One way to stimulate new approaches to the decade is to model our strategies on new interpretive approaches to global history more generally.  In particular, institutional world history promises to help merge economic and cultural narratives. An example is the study of international legal regimes in world history.  Of special relevance is the interpretation of the rise of the interstate order in the long nineteenth century as a phenomenon resulting not from colonial imposition but from institutional responses to repeated sets of conflicts over the location of political authority and cultural boundaries inside colonial polities.

            Returning to the 1970s, we find that this approach is also useful in understanding the institutional and cultural dimensions of the decades economic crisis.  Three processes, in particular, help us to see these connections: the reemergence of cross-national diasporas as significant economic and political forces; economic re-regionalization and its accompanying political and cultural de-centering; and the growing complexity and depth of global commodity chains.

            A review of the literature on these phenomena reveals pressures on governance in two directions.  On one side, sub-national institutions and regional identities gained new autonomy and legitimacy; on the other side, new forms of inter-state association (OPEC, trade accords, the Lom¹ Convention) emerged in the 1970s and proceeded to gain importance.  These shifts were also met, paradoxically, with various efforts to reinvigorate state institutions and enhance state coercive powers.

            The emerging international regime that was so decisively initiated in the 1970s is perhaps best characerized as a modified interstate order that is historically novel in the depth and variety of non-state and extra-state transnational interconnections. The 1970s did not give us this new order, but we will do well to look to the decade and the peculiar confluence of economic crisis and restructuring, cultural pluralism, and political conflict and transition as a pivotal time in its emergence. As these narratives of 1970s institutional change unfold, we need not choose between the insights of post-structuralism and the certainties of narrative history. Understood broadly, institutional shifts are linked in specific ways to cultural discourse and political economy.  The study of these connections offers a theoretical opening for merging analysis of culture and economy, as well as a means to reconceptualize the ties between local conflicts and the reconstitution of global regimes.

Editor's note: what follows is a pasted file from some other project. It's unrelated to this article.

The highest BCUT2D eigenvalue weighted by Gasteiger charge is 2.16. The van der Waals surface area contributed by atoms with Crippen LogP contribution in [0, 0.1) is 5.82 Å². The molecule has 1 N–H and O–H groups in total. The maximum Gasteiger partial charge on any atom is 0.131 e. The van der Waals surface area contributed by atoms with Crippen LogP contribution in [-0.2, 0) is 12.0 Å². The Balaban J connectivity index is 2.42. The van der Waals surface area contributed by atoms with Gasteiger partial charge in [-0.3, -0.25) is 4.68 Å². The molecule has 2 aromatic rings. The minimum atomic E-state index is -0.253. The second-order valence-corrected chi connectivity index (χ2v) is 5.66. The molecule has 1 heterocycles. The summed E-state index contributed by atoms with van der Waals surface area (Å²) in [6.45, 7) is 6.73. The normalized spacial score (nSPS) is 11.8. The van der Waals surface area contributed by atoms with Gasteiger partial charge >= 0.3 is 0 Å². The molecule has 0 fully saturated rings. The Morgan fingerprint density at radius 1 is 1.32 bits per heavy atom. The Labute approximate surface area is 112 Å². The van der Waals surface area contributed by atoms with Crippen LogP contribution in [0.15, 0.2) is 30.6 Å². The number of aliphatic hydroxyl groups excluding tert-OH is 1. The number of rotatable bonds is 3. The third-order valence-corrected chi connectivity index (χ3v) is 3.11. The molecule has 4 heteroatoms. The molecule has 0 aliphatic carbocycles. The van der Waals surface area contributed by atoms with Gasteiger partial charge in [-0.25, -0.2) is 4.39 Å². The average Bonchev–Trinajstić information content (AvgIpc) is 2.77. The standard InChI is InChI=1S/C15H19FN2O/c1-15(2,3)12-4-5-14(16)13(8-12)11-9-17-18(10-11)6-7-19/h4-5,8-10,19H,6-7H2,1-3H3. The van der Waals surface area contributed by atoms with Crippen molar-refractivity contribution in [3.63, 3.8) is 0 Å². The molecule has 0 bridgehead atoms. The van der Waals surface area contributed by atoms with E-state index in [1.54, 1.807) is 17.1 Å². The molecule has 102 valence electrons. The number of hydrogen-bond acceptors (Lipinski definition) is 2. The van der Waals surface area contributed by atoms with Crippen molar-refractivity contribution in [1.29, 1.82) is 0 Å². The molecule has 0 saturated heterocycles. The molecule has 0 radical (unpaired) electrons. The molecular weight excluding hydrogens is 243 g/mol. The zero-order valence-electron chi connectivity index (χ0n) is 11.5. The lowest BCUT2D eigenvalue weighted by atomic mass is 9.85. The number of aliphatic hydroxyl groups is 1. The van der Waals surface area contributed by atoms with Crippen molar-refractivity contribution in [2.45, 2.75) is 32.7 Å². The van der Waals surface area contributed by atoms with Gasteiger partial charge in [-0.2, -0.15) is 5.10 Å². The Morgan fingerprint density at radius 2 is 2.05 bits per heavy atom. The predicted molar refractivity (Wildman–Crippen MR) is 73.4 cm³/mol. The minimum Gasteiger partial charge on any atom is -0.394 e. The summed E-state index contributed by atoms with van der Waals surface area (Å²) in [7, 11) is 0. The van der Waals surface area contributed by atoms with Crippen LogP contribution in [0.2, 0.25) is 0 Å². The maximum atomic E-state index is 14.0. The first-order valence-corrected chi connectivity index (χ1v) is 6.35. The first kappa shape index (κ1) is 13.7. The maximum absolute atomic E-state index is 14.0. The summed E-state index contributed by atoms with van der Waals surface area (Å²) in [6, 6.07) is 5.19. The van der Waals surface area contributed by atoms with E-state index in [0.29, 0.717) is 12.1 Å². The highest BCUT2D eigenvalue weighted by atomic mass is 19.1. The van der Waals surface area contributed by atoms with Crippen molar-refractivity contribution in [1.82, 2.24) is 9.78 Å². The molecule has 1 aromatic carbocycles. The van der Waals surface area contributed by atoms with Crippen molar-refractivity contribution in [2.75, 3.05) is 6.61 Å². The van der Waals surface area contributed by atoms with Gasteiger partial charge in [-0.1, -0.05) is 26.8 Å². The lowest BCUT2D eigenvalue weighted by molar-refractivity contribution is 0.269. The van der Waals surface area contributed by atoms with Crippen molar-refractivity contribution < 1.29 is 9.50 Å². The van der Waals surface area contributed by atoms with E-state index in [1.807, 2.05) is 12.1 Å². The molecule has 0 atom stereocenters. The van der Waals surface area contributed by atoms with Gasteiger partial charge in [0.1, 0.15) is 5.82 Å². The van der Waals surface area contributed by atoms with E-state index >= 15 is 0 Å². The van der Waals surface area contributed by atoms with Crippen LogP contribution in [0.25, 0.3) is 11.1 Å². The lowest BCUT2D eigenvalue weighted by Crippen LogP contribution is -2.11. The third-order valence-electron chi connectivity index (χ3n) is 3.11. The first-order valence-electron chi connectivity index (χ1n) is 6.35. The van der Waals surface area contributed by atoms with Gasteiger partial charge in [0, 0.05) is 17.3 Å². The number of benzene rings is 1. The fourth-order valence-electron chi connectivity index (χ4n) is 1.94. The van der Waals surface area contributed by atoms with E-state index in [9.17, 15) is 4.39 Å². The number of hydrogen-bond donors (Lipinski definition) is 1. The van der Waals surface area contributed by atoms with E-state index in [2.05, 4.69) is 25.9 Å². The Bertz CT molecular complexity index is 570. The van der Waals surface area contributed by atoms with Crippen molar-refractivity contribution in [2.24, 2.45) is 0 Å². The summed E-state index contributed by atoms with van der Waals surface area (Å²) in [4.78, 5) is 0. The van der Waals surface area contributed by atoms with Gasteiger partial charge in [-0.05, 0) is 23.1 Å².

Lauren Benton has research interests in comparative economic development and institutional world history.  She is the author of Invisible Factories (SUNY Press, 1990) and Law and Colonial Cultures: Legal Regimes in World History, 1400-1900 (Cambridge University Press, 2001).  Benton is Associate Professor of History at NJIT and Rutgers University, Newark.


Copyright Statement

Copyright: © 2001 by the American Historical Association. Compiled by Debbie Ann Doyle. Format by Chris Hale.